Burst v. Shell Oil Company et al, No. 2:2014cv00109 - Document 63 (E.D. La. 2014)

Court Description: ORDER AND REASONS granting in part and denying in part 28 Motion for Partial Summary Judgment. The Court finds, on summary judgment, that before the late 1970s Defendants did not warn users that their gasoline products contained benzene or that benzene can cause leukemia. The Court DENIES summary judgment on all other issues raised in Plaintiff's motion. Signed by Chief Judge Sarah S. Vance on 8/8/14. (jjs)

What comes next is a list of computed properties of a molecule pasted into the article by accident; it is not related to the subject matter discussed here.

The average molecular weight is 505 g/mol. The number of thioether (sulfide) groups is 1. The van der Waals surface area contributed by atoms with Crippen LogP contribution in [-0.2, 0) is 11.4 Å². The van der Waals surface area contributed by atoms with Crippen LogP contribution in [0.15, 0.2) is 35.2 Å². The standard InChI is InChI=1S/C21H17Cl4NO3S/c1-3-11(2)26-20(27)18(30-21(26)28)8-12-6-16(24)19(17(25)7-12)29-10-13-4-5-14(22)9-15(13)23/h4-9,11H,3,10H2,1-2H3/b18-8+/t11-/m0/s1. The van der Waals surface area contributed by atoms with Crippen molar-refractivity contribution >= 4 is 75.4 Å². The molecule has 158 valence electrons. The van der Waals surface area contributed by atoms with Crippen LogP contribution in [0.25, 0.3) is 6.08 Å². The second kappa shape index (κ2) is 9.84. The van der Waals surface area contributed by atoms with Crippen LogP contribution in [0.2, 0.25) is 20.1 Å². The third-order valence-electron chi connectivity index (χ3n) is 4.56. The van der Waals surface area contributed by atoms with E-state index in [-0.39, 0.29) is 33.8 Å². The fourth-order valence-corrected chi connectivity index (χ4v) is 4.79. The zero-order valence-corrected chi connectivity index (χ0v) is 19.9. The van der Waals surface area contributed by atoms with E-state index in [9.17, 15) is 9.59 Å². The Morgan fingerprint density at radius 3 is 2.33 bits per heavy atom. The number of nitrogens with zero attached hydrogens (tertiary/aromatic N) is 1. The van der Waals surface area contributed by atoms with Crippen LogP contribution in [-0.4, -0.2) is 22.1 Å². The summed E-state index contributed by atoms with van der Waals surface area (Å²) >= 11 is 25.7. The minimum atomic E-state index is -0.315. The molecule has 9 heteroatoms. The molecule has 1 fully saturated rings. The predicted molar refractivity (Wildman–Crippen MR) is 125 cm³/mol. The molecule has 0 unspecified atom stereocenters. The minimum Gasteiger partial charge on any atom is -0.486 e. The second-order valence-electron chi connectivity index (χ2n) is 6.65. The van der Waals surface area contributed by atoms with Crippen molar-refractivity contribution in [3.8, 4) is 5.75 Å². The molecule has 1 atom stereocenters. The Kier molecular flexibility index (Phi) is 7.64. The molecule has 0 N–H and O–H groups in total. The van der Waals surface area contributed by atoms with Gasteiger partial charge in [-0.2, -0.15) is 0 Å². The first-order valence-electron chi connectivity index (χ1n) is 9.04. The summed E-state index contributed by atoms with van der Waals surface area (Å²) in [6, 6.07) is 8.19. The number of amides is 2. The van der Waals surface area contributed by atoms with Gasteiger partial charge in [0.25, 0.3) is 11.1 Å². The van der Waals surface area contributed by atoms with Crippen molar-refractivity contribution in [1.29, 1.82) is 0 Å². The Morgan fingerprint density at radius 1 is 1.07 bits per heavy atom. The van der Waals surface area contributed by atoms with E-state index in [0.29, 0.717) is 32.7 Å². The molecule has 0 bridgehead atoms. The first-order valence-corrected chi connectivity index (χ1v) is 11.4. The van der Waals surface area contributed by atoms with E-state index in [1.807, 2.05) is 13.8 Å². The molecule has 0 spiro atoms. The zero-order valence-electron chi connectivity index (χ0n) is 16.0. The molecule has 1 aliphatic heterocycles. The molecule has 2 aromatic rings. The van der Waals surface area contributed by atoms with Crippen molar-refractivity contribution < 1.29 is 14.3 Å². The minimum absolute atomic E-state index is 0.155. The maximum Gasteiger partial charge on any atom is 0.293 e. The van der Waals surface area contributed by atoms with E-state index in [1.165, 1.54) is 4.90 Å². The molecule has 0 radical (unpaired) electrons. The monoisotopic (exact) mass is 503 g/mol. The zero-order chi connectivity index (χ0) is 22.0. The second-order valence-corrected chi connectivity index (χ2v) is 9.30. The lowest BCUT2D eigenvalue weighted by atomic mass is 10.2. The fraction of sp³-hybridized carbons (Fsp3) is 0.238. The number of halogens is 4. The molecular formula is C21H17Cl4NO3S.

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Burst v. Shell Oil Company et al Doc. 63 UNITED STATES DISTRICT COURT EASTERN DISTRICT OF LOUISIANA YOLANDE BURST, individually and as a legal representative of BERNARD ERNEST BURST, JR. CIVIL ACTION VERSUS NO: 14-109 SHELL OIL COMPANY, et al. SECTION: R(2) ORDER AND REASONS Plaintiff Yolande Burst moves for partial summary judgment on three issues: (1) whether, as a matter of general causation, benzene exposure can cause acute myeloid leukemia ("AML") in humans; (2) whether, before 1958, Defendants knew that benzene exposure could cause leukemia in humans; and (3) whether, before the late 1970s, Defendants failed to warn users that their products contained benzene and that benzene exposure could cause leukemia.1 For the following reasons, the Court DENIES Plaintiff's motion in part and GRANTS it in part. I. Background Plaintiff filed this products liability action against defendants Shell Oil Company, Chevron U.S.A. Inc. (as successor to Gulf Oil Corporation), and Texaco, Inc., invoking federal diversity jurisdiction.2 She alleges that her late husband, 1 R. Doc. 28. 2 R. Doc. 1. Dockets.Justia.com Bernard Burst, Jr., worked at various gas stations from 1958 through 1971, during which time he regularly used products "manufactured, supplied, distributed and sold" by Defendants.3 Specifically, she alleges that "he would regularly use or come into contact with pure benzene or benzene-containing products including gasoline, diesel and other solvents."4 On June 20, 2013, Bernard Burst was diagnosed with AML.5 He passed away as a result of the leukemia on December 21, 2013.6 Plaintiff alleges that her husband's regular exposure to benzene during the years he worked as a gas station attendant and mechanic caused his leukemia.7 She claims that Defendants negligently manufactured and sold products containing benzene and that they negligently failed to warn foreseeable users of the health hazards associated with these products.8 She additionally alleges strict products liability.9 3 Id. at 3. 4 Id. 5 R. Doc. 28-5 at 18. 6 R. Doc. 28-6. 7 R. Doc. 1 at 5. 8 Id. at 9. 9 Id. at 10. 2 Plaintiff has submitted an affidavit from one of her husband's former co-workers.10 The affidavit indicates that, as a gas station attendant and mechanic, Bernard Burst was regularly and frequently exposed to gasoline. At oral argument, Plaintiff's counsel clarified that Plaintiff is alleging that her husband was exposed to gasoline containing benzene, not to pure benzene. II. Summary Judgment Standard Summary judgment is warranted when "the movant shows that there is no genuine dispute as to any material fact and the movant is entitled to judgment as a matter of law." Fed. R. Civ. P. 56(a); Celotex Corp. v. Catrett, 477 U.S. 317, 322-23 (1986); Little v. Liquid Air Corp., 37 F.3d 1069, 1075 (5th Cir. 1994). When assessing whether a dispute as to any material fact exists, the Court considers "all of the evidence in the record but refrains from making credibility determinations or weighing the evidence." Delta & Pine Land Co. v. Nationwide Agribusiness Ins. Co., 530 F.3d 395, 398-399 (5th Cir. 2008). The Court must draw reasonable inferences in favor of the nonmoving party, but "unsupported allegations or affidavits setting forth 'ultimate or conclusory facts and conclusions of law' are insufficient to either support or defeat a motion for summary judgment." Galindo v. Precision Am. Corp., 754 F.2d 1212, 1216 (5th Cir. 1985) 10 R. Doc. 28-4. 3 (quoting 10B Charles Alan Wright & Arthur R. Miller, Federal Practice and Procedure: Civil ยง 2738 (2d ed. 1983)). If the dispositive issue is one on which the moving party will bear the burden of proof at trial, the moving party "must come forward with evidence that would entitle it to a directed verdict if the evidence went uncontroverted at trial." Int'l Shortstop, Inc. v. Rally's, Inc., 939 F.2d 1257, 1264-65 (5th Cir. 1991) (quotation marks removed). The nonmoving party can then defeat the motion by either countering with sufficient evidence of its own, or "showing that the moving party's evidence is so sheer that it may not persuade the reasonable fact-finder to return a verdict in favor of the moving party." Id. at 1265. If the dispositive issue is one on which the nonmoving party will bear the burden of proof at trial, the moving party may satisfy its burden by merely pointing out that the evidence in the record is insufficient with respect to an essential element of the nonmoving party's claim. See Celotex, 477 U.S. at 325. The burden then shifts to the nonmoving party, who must, by submitting or referring to evidence, set out specific facts showing that a genuine issue exists. See id. at 324. The nonmovant may not rest upon the pleadings but must identify specific facts that establish a genuine issue for trial. Id.; see also Little, 37 F.3d at 1075 ("Rule 56 'mandates the entry of summary judgment, after adequate time for discovery and 4 upon motion, against a party who fails to make a showing sufficient to establish the existence of an element essential to that party's case, and on which that party will bear the burden of proof at trial.'") (quoting Celotex, 477 U.S. at 322). III. Discussion A. Plaintiff Fails to Offer Necessary Expert Opinion Evidence on the Issue of General Causation. Plaintiff moves for partial summary judgment on three issues. First, she seeks summary judgment on the issue of general causation. See Knight v. Kirby Inland Marine Inc., 482 F.3d 347, 351 (5th Cir. 2007) ("'General causation is whether a substance is capable of causing a particular injury or condition in the general population, while specific causation is whether a substance caused a particular individual's injury.'") (quoting Merrell Dow Pharm., Inc. v. Havner, 953 S.W. 2d 706, 714 (Tex. 1997)). Under Louisiana law, "expert medical testimony is required when the conclusion regarding medical causation is one that is not within common knowledge." Chavers v. Travis, 902 So. 2d 389, 395 (La. Ct. App. 2005); see Lasha v. Olin Corp., 625 So. 2d 1002, 1005 (La. 1993). Here, the question of whether exposure to gasoline and/or benzene can cause leukemia is not within common knowledge. Thus, expert medical testimony is required to resolve the issue of general causation. 5 Plaintiff frames the general causation question as whether benzene exposure can cause AML in humans.11 Although she offers no expert opinion evidence on this issue, she points to a limited stipulation offered by Defendants that "very high levels of exposure to benzene over a long duration [a]re capable of causing some sub-types of acute myeloid leukemia."12 She argues that, in light of this stipulation, the Court should grant summary judgment on the issue of general causation even in the absence of expert opinion evidence.13 Defendants, meanwhile, argue that the proper general causation question is whether exposure to gasoline, not benzene, can cause leukemia, because Plaintiff's husband "was exposed to gasoline manufactured, sold or supplied by Defendants."14 While they concede that benzene exposure can, in certain circumstances, cause leukemia, they maintain that there is no established causal connection between exposure to gasoline, which contains a small amount of benzene, and development of leukemia.15 Moreover, they assert that "[s]tudies have shown that concurrent exposure to gasoline actually reduces benzene toxicity. Thus, even if one 11 R. Doc. 28-1 at 1, 4, 5. 12 R. Doc. 44 at 6. 13 R. Doc. 51 at 2, 4. 14 R. Doc. 44 at 2 (emphasis in original). 15 Id. at 8. 6 considers that there is a very small percentage of benzene in gasoline, it is not correct to simply assume that the benzene's effects are merely diluted."16 They argue that Plaintiff's failure to offer any expert opinion evidence addressing a causal connection between exposure to gasoline and development of leukemia precludes summary judgment on the issue of general causation.17 The Court concludes that the proper general causation question in this case is whether exposure to gasoline containing benzene can cause leukemia, not whether exposure simply to benzene can cause leukemia. "[T]he burden with respect to general causation is to show that 'the substance at issue' is capable of causing the kind of harm alleged." Watson v. Dillon Cos., Inc., 797 F. Supp. 2d 1138, 1152 (D. Co. 2011). Here, the substance to which Bernard Burst was allegedly exposed is gasoline, not pure benzene. See Henricksen v. ConocoPhillips Co., 605 F. Supp. 2d 1142, 1156 (E.D. Wa. 2009) ("This is a product's liability action and Defendant's product is gasoline."). Defendants have submitted an affidavit from Dr. David Pyatt, a toxicologist with 22 years' experience, who states that toxicological studies have indicated that "exposure to gasoline . . . results in a reduction of 16 Id. at 12 (emphasis in original); see R. Doc. 44-2 at 8 (affidavit of Dr. David Pyatt). 17 R. Doc. 44 at 3-5. 7 benzene toxicity" and that "exposures to benzene in a complex mixture such as gasoline are not necessarily comparable to those occurring as a result of using 'pure' or concentrated benzene."18 Defendants have additionally submitted an affidavit from Dr. Ethan Natelson, a hematologist with 44 years' experience, who describes a "2013 review and meta-analysis with almost 100 citations of the most pertinent prior studies," which found no "strong and consistent association between occupational exposure to gasoline and lymphatic/hematopoietic cancers."19 In light of this evidence, the Court cannot presume, on summary judgment, "that the qualitative toxic and carcinogenic effects of benzene from any source are the same." Id. (emphasis in original); see McClain v. Metabolife Int'l, Inc., 401 F.3d 1233, 1246 (11th Cir. 2005) (quoting Rider v. Sandoz Pharm. Corp., 295 F.3d 1194, 1201 (11th Cir. 2002)) (quotation marks removed) ("[E]ven minor deviations in chemical structure can radically change a particular substance's properties and propensities."). The Court finds that the relevant general causation question is "whether exposure to the benzene-component of gasoline is capable of causing AML." Henricksen, 605 F. Supp. 2d at 1156; accord Castellow v. Chevron USA, 97 F. Supp. 2d 780, 796 (S.D. Tex. 2000); cf. Knight, 482 F.3d at 352 (5th Cir. 2007) (emphasis 18 R. Doc. 44-2 at 8. 19 R. Doc. 44-3 at 3. 8 added) ("[T]he fundamental [general causation] question . . . is whether the chemicals [the plaintiffs] were exposed to and the type of exposures they experienced cause Hodgkin's lymphoma and bladder cancer."); Watson, 797 F. Supp. 2d at 1152 (In toxic tort case involving respiratory problems plaintiff allegedly contracted from exposure to microwave popcorn containing the chemical diacetyl, the court found that the "substance at issue" for purposes of general causation was "vapors from butter flavoring containing diacetyl."). Defendants have offered no stipulation regarding the toxicity of gasoline or the toxicity of benzene as a component of gasoline. Accordingly, Plaintiff is required, on summary judgment, to submit expert opinion evidence on the issue of general causation. See Seaman v. Seacor Marine LLC, 326 Fed. App'x 721, 723 (5th Cir. 2009) (per curiam) (In a toxic tort suit, the plaintiff "cannot expect lay fact-finders to understand medical causation; expert testimony is thus required to establish causation."). This she has not done. Accordingly, her motion for partial summary judgment on the issue of general causation fails.20 20 Although she has not submitted any expert opinion evidence, Plaintiff submits various government and industry publications and scientific studies in support of her motion. R. Doc. 28-1 at 5-18; R. Doc. 51 at 4-5. Defendants object to the admissibility of these exhibits on various grounds. R. Doc. 44-5 at 2-15. Because Plaintiff's summary judgment argument regarding general causation fails regardless of whether her exhibits are 9 B. Plaintiff Fails to Show That There Is No Genuine Dispute on the Issue of Defendants' Knowledge. The second issue on which Plaintiff seeks summary judgment is whether, before 1958, Defendants knew that benzene exposure could cause leukemia in humans. Putting aside the issue of whether Plaintiff has framed this question properly,21 the Court finds that there is a genuine factual dispute on this issue and that, accordingly, summary judgment is inappropriate. In support of her argument, Plaintiff presents a handful of documents pre-dating 1958.22 These documents comprise letters and reports directed to and from Defendants, as well an institutional report on benzene of which Defendants were likely aware.23 They admissible, the Court need not, and does not, rule on their admissibility at this time. 21 See R. Doc. 44 at 12 ("[T]he question should be: What was known about the carcinogenicity of gasoline?") (emphasis added). 22 See R. Doc. 28-7 (1948 American Petroleum Institute Toxicological Review of benzene); 28-23 (1943 report to Shell from M.H. Soley of the University of California Medical School); R. Doc. 28-24 (1943 memorandum from a Shell employee, transmitting Soley's report); R. Doc. 28-25 (1950 memorandum from C.H. Hine, a Shell consulting toxicologist); R. Doc. 28-27 (1953 letter from W.E. Kuhn, a Texaco employee); R. Doc. 28-28 (1954 letter from Allan Dooley, another Texaco employee, responding to Kuhn's letter). Plaintiff also offers two later documents: a 1964 publication by the U.S. Department of Health, Education, and Welfare; and a 1973 memorandum from Shell's medical director. R. Docs. 28-9; 28-26; see R. Doc. 28-1 at 20, 21. Because these documents post-date 1958 by six and fifteen years, respectively, they do not support Plaintiffs' argument that Defendants knew, by 1958, that benzene could cause leukemia. 23 The record establishes that Texaco, at least, was aware of this report. See R. Doc. 28-28 at 2. 10 include conclusory statements and/or anecdotal evidence concerning benzene toxicity.24 The Court finds that the documents indicate that Shell and Texaco, at least, were aware, before 1958, that benzene exposure was associated with development of leukemia. The documents fail to establish, however, that Defendants knew of a causal relationship between benzene exposure and leukemia, or that the scientific community reached a consensus on this issue before 1958. In his affidavit, Dr. Pyatt states that there was "not a single quantitative epidemiology study that demonstrated an increased risk of AML among benzeneexposed workers published by 1958."25 He further states that, [e]ven in the 1960s, it was not understood nor fully recognized how high-dose benzene exposure, something that kills bone marrow cells, could result in a proliferating population of these same cells as in AML. While there were certainly case-reports published by this time, the hypothesis that benzene exposure could cause AML was not widely accepted. This was compounded by the complete absence of quantitative epidemiological evidence regarding benzene and AML in the literature and by the absence of a reliable animal model of benzene-induced leukemia in experimental animals.26 According to Dr. Pyatt, "quantitative epidemiology studies regarding leukemia risk associated with benzene exposure" began 24 See R. Doc. 28-7 at 4; R. Doc. 28-23 at 4; R. Doc. 28-25 at 4; R. Doc. 28-27 at 2. 25 R. Doc. 44-2 at 2. 26 Id. at 10-11. 11 to appear in the scientific literature "[b]y the mid to late 1970s."27 The Court finds that Dr. Pyatt's affidavit creates a genuine issue of fact as to whether, before 1958, Defendants actually knew that benzene exposure could cause leukemia. The affidavit indicates that, as late as the 1960s or even the early 1970s, there was no consensus in the scientific community that benzene exposure could cause AML. Thus, while the documents Plaintiff proffers indicate that Defendants were aware of an association between benzene exposure and AML before 1958, there remains a genuine question of fact whether they actually knew at that time that benzene exposure could cause AML. The Court finds that summary judgment on the issue of Defendants' knowledge is not warranted. C. Plaintiff Satisfies Her Burden on the Limited Factual Issue of Whether Defendants Failed to Warn of the Dangers of Benzene Before the Late 1970s. The third issue on which Plaintiff seeks summary judgment is whether, before the late 1970s, Defendants failed to warn users that their products contained benzene and that benzene exposure could cause leukemia. This is a pure factual question. As the Court understands Plaintiff's motion, she does not seek summary judgment on the question of whether Defendants had a duty to warn 27 Id. at 11. 12 users that their products contained benzene or that benzene exposure could cause leukemia. Rather, she asks the Court to grant summary judgment on the limited issue of whether Defendants in fact provided such warnings before the late 1970s. The Court finds that Plaintiff is entitled to summary judgment on this limited factual issue. Plaintiff has produced evidence indicating that, in the 1970s and early 1980s, Defendants issued generalized warnings against exposure to vapor from their benzene-containing products but did not specifically warn users that those products contained benzene or that benzene could cause leukemia.28 At oral argument, Defendants conceded that benzene warnings were not federally mandated until the 1980s and that they began including warnings regarding benzene toxicity on Material Safety Data Sheets for gasoline at that time. Defendants have not shown, or argued, that before the late 1970s they issued warnings that gasoline contains benzene and that benzene exposure may cause leukemia. Accordingly, the Court finds that, before the late 1970s, Defendants did not warn users that their gasoline products contained benzene or that benzene 28 See R. Doc. 28-30 at 2 (1971 Shell Material Data Safety Sheet for Super Shell Gasoline; warns against "breathing of vapor"); R. Doc. 28-37 at 2 (1983 Gulf Oil Material Safety Data Sheet for Good Gulf Leaded Gasoline; warns against "prolonged or repeated contact with the skin or breathing or vapors, mists or fumes"); R. Doc. 28-39 at 9-10 (1975 Texaco document detailing precautionary labels for its products; gasoline labels warn against "repeated or prolonged contact with skin or breathing of vapors"). 13 exposure could cause leukemia. The Court emphasizes, however, that at this time Plaintiff has not shown that Defendants had a duty to issue such warnings during the years Bernard Burst worked as a gas station attendant. IV. Conclusion For the foregoing reasons, Plaintiff's motion for partial summary judgment is DENIED IN PART and GRANTED IN PART. The Court finds, on summary judgment, that before the late 1970s Defendants did not warn users that their gasoline products contained benzene or that benzene can cause leukemia. The Court DENIES summary judgment on all other issues raised in Plaintiff's motion. 8th New Orleans, Louisiana, this _____ day of August, 2014. ____________________________________ SARAH S. VANCE UNITED STATES DISTRICT JUDGE 14